Book Review: The Rilke of Ruth Speirs: New Poems, Duino Elegies, Sonnets to Orpheus, & Others by Ruth Speirs

26104381The Rilke of Ruth Speirs: New Poems, Duino Elegies, Sonnets to Orpheus, & Others
by Ruth Speirs

Summary from Goodreads:

Rainer Maria Rilke (1875-1926) is universally recognized as among the most important twentieth-century German-language poets. Here, for the first time, are all the surviving translations of his poetry made by Ruth Speirs (1916-2000), a Latvian exile who joined the British literary community in Cairo during World War Two, becoming a close friend of Lawrence Durrell and Bernard Spencer.

Though described as ‘excellent’ and ‘the best’ by J. M. Cohen on the basis of magazine and anthology appearances, copyright restrictions meant that during her lifetime, with the exception of a Cairo-published Selected Poems (1942), Speirs was never to see her work gathered between covers and in print.

This volume, edited by John Pilling and Peter Robinson, brings Speirs’ translations the belated recognition they deserve. Her much-revised and considered versions are a key document in the history of Rilke’s Anglophone dissemination. Rhythmically alive and carefully faithful, they give a uniquely mid-century English accent to the poet’s extraordinary German, and continue to bear comparison with current efforts to render his tenderly taxing voice.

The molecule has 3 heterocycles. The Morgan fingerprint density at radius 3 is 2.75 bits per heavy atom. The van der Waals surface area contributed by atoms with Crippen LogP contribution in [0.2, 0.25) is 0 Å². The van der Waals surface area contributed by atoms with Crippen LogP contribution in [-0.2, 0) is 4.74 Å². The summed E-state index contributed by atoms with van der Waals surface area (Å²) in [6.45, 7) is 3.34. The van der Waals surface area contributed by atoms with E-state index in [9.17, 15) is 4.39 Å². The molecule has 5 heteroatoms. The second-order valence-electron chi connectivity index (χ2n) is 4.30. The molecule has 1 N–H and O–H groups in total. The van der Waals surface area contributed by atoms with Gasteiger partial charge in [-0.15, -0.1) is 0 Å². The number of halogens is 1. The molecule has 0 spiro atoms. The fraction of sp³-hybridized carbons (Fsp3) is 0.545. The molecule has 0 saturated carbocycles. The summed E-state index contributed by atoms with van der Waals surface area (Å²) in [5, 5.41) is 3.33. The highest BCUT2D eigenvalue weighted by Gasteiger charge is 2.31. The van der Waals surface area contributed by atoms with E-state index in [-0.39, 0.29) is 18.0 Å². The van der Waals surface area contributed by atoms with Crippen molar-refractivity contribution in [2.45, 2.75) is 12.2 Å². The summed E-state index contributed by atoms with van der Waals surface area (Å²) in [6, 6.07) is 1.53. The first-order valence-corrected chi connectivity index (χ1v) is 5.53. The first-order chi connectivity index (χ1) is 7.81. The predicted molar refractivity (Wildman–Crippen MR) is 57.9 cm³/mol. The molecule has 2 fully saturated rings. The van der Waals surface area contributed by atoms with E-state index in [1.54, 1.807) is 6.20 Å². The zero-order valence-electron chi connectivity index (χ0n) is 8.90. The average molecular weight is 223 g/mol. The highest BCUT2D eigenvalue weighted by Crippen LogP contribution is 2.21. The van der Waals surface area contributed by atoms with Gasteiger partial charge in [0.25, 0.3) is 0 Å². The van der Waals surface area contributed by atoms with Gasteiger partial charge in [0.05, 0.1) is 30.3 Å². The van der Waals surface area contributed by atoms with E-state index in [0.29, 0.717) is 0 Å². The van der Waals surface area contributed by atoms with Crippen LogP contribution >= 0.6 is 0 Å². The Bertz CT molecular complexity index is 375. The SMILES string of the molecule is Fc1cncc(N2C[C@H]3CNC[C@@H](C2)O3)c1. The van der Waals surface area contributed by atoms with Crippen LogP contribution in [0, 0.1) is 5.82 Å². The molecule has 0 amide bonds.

TSR My Review

Rilke has always had a very special place in my heart. When I first read him, I immediately fell in love with his words.  Throughout the years, I have read and re-read his poems -mostly the Duino Elegies and Sonnets to Orpheus because they are my favorite.  Every time I read Rilke I encounter different meanings in his poems and his words evoke unique feelings in me.  Somehow,  to my astonishment, he still finds new ways to cast a spell over me.

When I came across this book, I knew it was perfect for me.  The translations I own are all by Stephen Mitchell, so I was curious to read someone else’s translation.  (It’s like trying a new topping on your favorite ice cream, I figured I couldn’t go wrong).  I don’t know any German, so I can’t attest to the accuracy of the translation but as familiar as I am with Rilke’s words, I can say that I found it refreshing to read Ruth Speirs’s translation.  Even though I did notice different words here and there and small variations, it was still as enjoyable as ever to spend time with the angel of the elegies and get lost in Rilke’s beautiful words.

I definitely recommend this book to all fans of Rilke and to all poetry lovers out there.

*I received a copy of this book in exchange for an honest review*

5 out of 5 stars 

5 stars

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